Luxury toilets complete with heated seats and cleaning faucets are so popular in Japan, they’re almost synonymous with the country’s culture. They’re now growing in the United States — thanks in no small part to the pandemic-induced shortage of toilet paper.
Japan’s largest toilet manufacturer Toto Ltd., which introduced the Washlet in 1980 as a high-tech version of its bidet, said sales of the device more than doubled in the first quarter of 2020 from a year earlier, and up 18% in the first quarter of 2022 year-over-year. . Shinya Tamura, the company’s chief executive officer, said in an interview the prospects for further growth are bright, even though the “toilet paper panic” has passed.
“Although Washlet sales in the US have increased significantly, they are still far behind the penetration rate in Japan,” said Tamura, managing director of Toto’s home appliance business in North America and Europe. Copy. “I still see great room for growth in the US.”
Toto initially introduced the electronic Washlet for the hospital’s hemorrhoid patients. Follow Japan Sanitary Ware Industry AssociationMore than 80% of Japanese households now have such a toilet, and such devices are now common in hotels, restaurants, department stores and even public restrooms.
Their appeal is also growing internationally. The company reported overseas sales for the first quarter of 39 billion yen ($278 million) across its product lines, up 8% year-on-year. Mainland China accounted for 43% of sales, followed by the US with 32%.
Toto started exporting Washlets to the US in the 1980s and spent decades familiarizing US consumers with the product and growing its network. Nariko Yamashita, who worked in the US marketing team during the pandemic, said: “The explosive sales growth during the pandemic is ‘a situation where the seeds sown over the last decades’ also blooms”.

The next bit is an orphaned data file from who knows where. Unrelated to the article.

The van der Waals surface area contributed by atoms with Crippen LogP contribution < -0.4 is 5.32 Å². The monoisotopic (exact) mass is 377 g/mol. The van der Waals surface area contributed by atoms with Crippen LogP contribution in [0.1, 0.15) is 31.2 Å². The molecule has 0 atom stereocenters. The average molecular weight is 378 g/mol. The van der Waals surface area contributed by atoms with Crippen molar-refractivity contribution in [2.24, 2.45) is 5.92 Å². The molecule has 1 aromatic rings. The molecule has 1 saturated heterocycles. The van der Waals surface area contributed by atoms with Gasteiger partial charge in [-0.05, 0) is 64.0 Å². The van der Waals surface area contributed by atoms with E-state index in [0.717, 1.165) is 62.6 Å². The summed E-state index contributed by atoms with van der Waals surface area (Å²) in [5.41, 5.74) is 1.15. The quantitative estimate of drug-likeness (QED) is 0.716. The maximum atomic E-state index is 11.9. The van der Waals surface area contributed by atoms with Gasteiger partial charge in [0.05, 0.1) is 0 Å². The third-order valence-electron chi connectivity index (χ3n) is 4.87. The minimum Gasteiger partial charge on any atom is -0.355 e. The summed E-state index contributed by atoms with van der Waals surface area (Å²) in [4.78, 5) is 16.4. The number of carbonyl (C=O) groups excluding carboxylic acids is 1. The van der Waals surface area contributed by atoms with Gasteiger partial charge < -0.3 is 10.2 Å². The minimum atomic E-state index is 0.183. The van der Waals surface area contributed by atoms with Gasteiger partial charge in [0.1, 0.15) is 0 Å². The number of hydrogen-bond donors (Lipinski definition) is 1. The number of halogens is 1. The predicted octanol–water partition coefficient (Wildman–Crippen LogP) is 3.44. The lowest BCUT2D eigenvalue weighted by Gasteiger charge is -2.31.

In 2017, Amazon introduced the Washlet in its Thanksgiving gift chart, which Tamura said “paved the way for a sales boom during the pandemic.”
The product “takes off the shelves” in the US in 2020 when “kitchen wipes, tissues and toilet paper completely disappear from supermarkets,” Tamura said, adding that the comment on social media Association about the benefits of bidets has helped drive demand.
In addition to the US, Tamura sees potential in Taiwan, Vietnam and other Southeast Asian countries. However, sales in China are “quite sluggish” amid the ongoing Covid-19 shutdowns and government efforts to lower property prices. “But this just means that the market size has grown large enough to be sensitive and vulnerable to the economy,” he said.
Yoshihiro Nakagawa, an analyst at Mizuho, said the Washlet boom in North America is likely to continue as long as the company can successfully build a strong brand image against similar products at cheaper prices. .
– With the support of Yasutaka Tamura and Kanoko Matsuyama
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